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The Constant Soldier

4.29  ·  Rating details ·  458 ratings  ·  102 reviews
1944. Paul Brandt, a soldier in the German army, returns wounded and ashamed from the bloody chaos of the Eastern front to find his village home much changed and existing in the dark shadow of an SS rest hut - a luxurious retreat for those who manage the concentration camps, run with the help of a small group of female prisoners who - against all odds - have so far survive ...more
Hardcover, 390 pages
Published August 25th 2016 by Mantle
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Average rating 4.29  · 
Rating details
 ·  458 ratings  ·  102 reviews

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Liz Barnsley
Well. In that rather random way that I write reviews by just thinking out loud I’m a little lost for words on The Constant Soldier (hang in there that’ll last all of five minutes I’m not a quiet person) To be fair the gorgeous Sophie Goodfellow did warn me by using the shorthand method of just sending me the book without checking the current status of my reading frenzy first, she only does that when she knows and has never been wrong.

I loved it. I did shed actual tears several times, felt it to
Sharon Bolton
Oct 08, 2016 rated it it was amazing
A small village in Germany-occupied Poland in 1944. Paul Brandt, a German soldier, is traveling home from the Eastern Front. He’s considered to be a hero, but he has a badly burned face and he’s missing an arm.

His home village has changed, dominated now by what’s being called a ‘rest hut’ but is actually a luxurious villa serving the Nazi officers who work at a nearby concentration camp. Brandt’s family are outraged when he takes a job there, but as the story unfolds we learn that he has secret
Nov 29, 2016 rated it it was amazing
Shelves: best-crime-2016
The Constant Soldier is an extraordinary and powerful historical drama. All the rumours about it are completely true. It left me speechless. It moved me in the most profound way. It left me with a sense of peace about the world. With taut electrifying poignant prose, we get a complete sense of what it is like to be a soldier during war time.

Paul Brandt returns from the battlefield disfigured and a changed man. It is 1944 and Brandt is a soldier, with disabilities returning to his home village.
Kate~Bibliophile Book Club
Aug 27, 2016 rated it it was amazing
The Constant Soldier is not my usual genre, but I am SO GLAD that I got to read this novel. It is so compelling, and gripping and more emotive than I was expecting. Definitely one that will stay with me for quite some time.

William Ryan has done an excellent job with The Constant Soldier. His characters are so well written and they draw you into the perfectly plotted narrative wholly and completely. I finished it a couple of weeks ago, but it is still weighing on my mind.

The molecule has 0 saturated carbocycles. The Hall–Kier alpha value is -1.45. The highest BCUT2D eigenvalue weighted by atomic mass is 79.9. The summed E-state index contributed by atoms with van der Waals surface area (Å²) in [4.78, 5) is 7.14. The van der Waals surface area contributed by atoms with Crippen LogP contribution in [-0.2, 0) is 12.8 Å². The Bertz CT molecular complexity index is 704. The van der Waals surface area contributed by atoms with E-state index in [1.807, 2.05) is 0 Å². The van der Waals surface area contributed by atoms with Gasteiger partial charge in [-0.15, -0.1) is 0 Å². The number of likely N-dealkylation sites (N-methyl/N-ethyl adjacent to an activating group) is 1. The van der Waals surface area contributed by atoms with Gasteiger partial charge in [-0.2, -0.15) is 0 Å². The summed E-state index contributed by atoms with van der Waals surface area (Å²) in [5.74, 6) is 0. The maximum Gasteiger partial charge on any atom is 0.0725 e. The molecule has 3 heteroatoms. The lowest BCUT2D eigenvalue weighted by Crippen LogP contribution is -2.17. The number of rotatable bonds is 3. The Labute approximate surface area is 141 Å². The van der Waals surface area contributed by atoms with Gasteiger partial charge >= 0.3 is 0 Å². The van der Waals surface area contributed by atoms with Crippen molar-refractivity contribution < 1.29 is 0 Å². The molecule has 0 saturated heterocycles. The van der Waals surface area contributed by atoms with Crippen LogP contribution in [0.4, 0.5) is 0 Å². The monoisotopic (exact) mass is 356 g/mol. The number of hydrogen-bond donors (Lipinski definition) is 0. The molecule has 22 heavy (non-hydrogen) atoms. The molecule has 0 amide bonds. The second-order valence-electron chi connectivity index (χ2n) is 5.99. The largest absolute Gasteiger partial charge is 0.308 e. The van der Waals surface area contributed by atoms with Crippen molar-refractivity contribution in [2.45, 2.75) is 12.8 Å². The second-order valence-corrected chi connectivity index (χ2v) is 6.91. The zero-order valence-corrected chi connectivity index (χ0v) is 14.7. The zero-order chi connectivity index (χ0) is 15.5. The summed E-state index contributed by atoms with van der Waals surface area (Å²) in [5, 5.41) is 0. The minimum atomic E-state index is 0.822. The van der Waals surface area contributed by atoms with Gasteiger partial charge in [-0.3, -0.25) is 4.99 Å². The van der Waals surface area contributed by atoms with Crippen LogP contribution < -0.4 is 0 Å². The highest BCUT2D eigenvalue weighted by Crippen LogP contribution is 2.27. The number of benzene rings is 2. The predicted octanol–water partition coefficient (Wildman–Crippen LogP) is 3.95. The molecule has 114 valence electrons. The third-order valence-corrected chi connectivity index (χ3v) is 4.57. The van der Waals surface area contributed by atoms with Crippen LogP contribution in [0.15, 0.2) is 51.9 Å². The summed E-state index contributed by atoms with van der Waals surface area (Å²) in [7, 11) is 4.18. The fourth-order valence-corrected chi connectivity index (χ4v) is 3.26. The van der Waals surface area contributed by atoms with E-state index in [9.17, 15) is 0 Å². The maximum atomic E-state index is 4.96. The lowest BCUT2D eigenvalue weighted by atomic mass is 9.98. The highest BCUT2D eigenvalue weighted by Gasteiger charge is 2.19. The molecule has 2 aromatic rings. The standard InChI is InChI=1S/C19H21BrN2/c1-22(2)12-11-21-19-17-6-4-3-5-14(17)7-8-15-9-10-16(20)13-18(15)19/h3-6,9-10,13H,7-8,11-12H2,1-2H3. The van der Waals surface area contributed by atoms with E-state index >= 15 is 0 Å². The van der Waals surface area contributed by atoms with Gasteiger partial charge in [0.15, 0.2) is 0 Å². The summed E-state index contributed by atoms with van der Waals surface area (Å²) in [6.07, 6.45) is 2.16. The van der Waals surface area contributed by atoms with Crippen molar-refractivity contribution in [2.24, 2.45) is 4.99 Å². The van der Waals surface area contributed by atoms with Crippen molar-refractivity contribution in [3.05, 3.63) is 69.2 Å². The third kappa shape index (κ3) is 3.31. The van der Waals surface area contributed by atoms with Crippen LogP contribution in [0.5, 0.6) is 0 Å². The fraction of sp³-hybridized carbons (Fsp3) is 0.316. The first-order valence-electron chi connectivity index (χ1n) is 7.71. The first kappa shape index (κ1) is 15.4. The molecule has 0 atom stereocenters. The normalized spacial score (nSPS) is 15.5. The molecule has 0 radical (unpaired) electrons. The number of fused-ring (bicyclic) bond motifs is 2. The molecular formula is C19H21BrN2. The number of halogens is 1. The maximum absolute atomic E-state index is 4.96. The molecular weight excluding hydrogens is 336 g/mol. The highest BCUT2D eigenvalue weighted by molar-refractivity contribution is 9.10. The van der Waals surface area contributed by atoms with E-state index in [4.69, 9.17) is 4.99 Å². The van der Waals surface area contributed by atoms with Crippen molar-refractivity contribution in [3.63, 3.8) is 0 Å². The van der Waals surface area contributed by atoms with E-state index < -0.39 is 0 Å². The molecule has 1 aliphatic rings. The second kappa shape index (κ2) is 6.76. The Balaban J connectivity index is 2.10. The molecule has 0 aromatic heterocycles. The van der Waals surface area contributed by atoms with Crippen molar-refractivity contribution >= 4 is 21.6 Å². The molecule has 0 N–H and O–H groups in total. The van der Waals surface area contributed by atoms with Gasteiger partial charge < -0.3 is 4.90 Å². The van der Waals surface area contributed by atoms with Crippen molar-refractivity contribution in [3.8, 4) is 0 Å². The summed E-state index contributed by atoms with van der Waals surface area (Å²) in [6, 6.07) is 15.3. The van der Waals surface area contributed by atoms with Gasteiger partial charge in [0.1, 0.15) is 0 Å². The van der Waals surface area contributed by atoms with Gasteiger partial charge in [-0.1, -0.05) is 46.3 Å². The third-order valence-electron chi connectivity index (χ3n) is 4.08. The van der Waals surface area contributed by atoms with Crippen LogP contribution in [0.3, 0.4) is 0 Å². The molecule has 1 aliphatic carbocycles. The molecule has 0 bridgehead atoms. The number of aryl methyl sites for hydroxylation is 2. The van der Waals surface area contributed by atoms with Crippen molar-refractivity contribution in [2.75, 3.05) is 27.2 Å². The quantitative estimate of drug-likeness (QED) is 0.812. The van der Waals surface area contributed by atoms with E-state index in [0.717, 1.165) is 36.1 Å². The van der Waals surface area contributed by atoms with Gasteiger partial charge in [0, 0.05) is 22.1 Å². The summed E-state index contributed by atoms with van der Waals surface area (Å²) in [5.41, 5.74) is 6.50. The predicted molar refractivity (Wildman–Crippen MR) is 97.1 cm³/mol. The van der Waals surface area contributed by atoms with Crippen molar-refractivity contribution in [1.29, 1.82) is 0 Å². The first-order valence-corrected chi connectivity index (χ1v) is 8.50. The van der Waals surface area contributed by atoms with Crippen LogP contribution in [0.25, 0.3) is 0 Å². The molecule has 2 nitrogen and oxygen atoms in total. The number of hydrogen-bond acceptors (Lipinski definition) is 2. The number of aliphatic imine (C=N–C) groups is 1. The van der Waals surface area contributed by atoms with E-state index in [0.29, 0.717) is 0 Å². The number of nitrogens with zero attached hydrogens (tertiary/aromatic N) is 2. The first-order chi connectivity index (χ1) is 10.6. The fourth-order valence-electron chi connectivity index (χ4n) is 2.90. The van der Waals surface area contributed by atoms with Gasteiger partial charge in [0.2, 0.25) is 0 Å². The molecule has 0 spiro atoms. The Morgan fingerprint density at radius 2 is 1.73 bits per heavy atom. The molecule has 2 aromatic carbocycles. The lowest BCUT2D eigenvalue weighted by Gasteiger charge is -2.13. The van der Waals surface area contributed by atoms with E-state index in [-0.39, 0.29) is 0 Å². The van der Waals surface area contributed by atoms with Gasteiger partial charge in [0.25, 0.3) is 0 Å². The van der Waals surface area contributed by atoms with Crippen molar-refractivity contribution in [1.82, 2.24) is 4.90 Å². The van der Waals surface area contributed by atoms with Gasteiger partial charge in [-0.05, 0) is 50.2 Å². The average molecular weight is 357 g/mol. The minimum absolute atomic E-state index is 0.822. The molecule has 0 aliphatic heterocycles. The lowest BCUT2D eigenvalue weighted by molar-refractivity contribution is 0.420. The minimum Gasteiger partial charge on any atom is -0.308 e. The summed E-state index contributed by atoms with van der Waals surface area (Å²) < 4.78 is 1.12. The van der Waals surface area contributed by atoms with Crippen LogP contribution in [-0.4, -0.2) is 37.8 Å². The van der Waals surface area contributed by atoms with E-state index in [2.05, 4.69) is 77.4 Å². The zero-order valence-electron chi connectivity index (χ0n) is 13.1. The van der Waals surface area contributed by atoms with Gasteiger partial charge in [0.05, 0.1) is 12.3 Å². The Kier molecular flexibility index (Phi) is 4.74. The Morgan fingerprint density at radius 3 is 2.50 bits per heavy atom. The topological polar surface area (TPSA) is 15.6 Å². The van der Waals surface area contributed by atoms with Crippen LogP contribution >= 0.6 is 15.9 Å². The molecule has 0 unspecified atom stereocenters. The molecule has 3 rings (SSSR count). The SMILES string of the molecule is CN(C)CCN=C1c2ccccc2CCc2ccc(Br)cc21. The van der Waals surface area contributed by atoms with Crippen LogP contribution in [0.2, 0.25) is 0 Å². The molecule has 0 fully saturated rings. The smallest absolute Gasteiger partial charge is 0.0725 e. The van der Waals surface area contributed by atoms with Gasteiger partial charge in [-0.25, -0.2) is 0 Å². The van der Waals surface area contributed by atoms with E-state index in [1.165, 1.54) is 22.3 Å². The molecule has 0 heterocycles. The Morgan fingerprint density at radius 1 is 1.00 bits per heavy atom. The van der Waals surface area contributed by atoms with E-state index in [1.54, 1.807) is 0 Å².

Paul Brandt is an excelle
May 16, 2016 rated it it was amazing
Already established as a crime writer of some repute with the Captain Korolev series set in the shadow of Stalinist Russia, William Ryan has now produced a fiction novel with huge gravitas, The Constant Soldier. Using as a starting point, the photographs taken by Karl Höcker, the adjutant to the final camp commandant at Auschwitz, Richard Baer, depicting the “social life” of the SS officers who were responsible for the mass murder at Auschwitz, Ryan has constructed a novel that is not only unerr ...more
Susan Hampson
Aug 05, 2017 rated it it was amazing  ·  review of another edition
This is such a tense and very powerful story following the life of a young German soldier returning home from the Russian front after a fierce battle has taken one of his arms and badly burnt his face. The Austrian village where he was born is unrecognisable  from the place he left, governed by Poland and now occupied by the SS.
Five years have past since Paul Brandt made an unfortunate choice as a college student, after taking part in a political stand at university, either join the army or serv
Nov 13, 2017 rated it really liked it  ·  review of another edition
Shelves: four-star
A thought provoking historical drama following German soldier Paul Brantz as he recovers from a traumatic injury sustained on the frontlines. Now, he has been summoned to work as a steward at a rest hut for members of the SS.

This book wasn’t what I was expecting but I could appreciate how well written it was. The cover implied a romance, of which there was none. The author is clearly well educated on wartime history as much of the book focuses on conflict and artillery. The characters are vivid
Jul 09, 2017 rated it really liked it  ·  review of another edition
Shelves: fiction
I don’t read a great deal of books in this genre but having seen so many positive reviews from blogging buddies, I knew I had to read it for myself.

Brandt was someone I felt a lot of empathy for. He has served his time in the army and is lucky to still be alive. Sadly returning home has him feeling helpless until he is offered a job managing the concentration camps.

You really get the sense of how hard it is for people returning from the war trying to adjust to life back in familiar surroundings.
Jul 07, 2017 rated it it was amazing  ·  review of another edition
Upon finishing this book in the early hours I found I had not only a lump in my throat, but I was speechless at the intensity of the narrative. This is not a book you can easily set aside and forget about (hence why I was reading until after 2.30 a.m.!) The story remains with me even now and I’ve no doubt it will remain with me for some while to come –and I don’t say this lightly, it’s one of the finest books I have ever read.